30. The impact of a storm on the soil depends on the preceding climatic conditions (soil moisture, water level). It is also affected by factors such as topography and soil type, including soil depth, moisture holding and drainage capacity. Impacts also depend on land-use and farming practices that influence the organic matter content and permeability of the soil. The richer and more permeable the soil, the less likely it is to be washed away during a storm. Practices such as levelling, terracing, puddling, drainage and irrigation help to manage water flow and hold soil in place during storms and floods. Deep-rooting plants such as trees and shrubs may also be planted to provide more stability.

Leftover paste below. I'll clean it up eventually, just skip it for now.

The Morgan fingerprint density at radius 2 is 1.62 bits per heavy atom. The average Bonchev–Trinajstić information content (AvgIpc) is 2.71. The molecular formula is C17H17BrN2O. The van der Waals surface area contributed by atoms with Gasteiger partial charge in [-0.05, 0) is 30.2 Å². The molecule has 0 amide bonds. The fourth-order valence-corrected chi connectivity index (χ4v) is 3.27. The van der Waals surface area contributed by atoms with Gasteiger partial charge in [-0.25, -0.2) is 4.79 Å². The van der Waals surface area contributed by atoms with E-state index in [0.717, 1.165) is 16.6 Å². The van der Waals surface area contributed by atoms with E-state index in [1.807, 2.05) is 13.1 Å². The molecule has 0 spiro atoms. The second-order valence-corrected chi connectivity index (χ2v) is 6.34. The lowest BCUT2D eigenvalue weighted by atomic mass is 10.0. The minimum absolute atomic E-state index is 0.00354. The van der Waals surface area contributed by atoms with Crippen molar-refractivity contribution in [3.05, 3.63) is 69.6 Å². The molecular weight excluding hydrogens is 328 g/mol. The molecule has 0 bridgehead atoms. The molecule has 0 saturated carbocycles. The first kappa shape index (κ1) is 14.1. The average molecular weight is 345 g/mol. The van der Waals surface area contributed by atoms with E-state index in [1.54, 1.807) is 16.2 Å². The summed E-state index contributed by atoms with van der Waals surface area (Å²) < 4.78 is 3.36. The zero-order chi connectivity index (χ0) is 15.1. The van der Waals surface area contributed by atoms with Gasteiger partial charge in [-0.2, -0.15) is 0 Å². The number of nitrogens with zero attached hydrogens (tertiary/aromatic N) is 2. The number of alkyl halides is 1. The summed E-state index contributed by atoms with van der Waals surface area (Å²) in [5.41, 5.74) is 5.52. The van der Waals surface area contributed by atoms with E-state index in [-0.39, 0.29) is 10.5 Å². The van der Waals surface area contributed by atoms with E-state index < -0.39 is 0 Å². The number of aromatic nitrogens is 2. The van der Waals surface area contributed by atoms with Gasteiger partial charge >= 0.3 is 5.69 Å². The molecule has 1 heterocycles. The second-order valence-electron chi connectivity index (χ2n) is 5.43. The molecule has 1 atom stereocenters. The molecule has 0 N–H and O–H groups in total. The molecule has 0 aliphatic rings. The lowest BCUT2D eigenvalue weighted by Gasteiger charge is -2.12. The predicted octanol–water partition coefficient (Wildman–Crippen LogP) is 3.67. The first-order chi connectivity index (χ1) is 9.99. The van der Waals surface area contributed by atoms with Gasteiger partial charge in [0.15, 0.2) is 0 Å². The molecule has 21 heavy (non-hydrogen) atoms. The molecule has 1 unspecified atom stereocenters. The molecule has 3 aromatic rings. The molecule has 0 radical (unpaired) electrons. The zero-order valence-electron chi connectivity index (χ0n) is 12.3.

C.  Impact on Forestry

31. Tropical storms, hurricanes and ice storms can all affect forest resources, directly through the impact of high winds and ice, which destroy trees, or indirectly through flood damage or mud slides which affect forest health and growth. Flood-stressed trees are prime targets for attack by secondary organisms including certain root and collar-rot diseases favoured by waterlogged, oxygen-deficient soil conditions, in conjunction with mould fungi, Phytophthora spp. and Pythium spp. Severe storms can influence fuel wood availability.

32. Although little information is available on specific cases, forests play a role in mitigating storm impact through various means including windbreaks, buffer zones, agro-forestry systems, mangroves, and other coastal forests.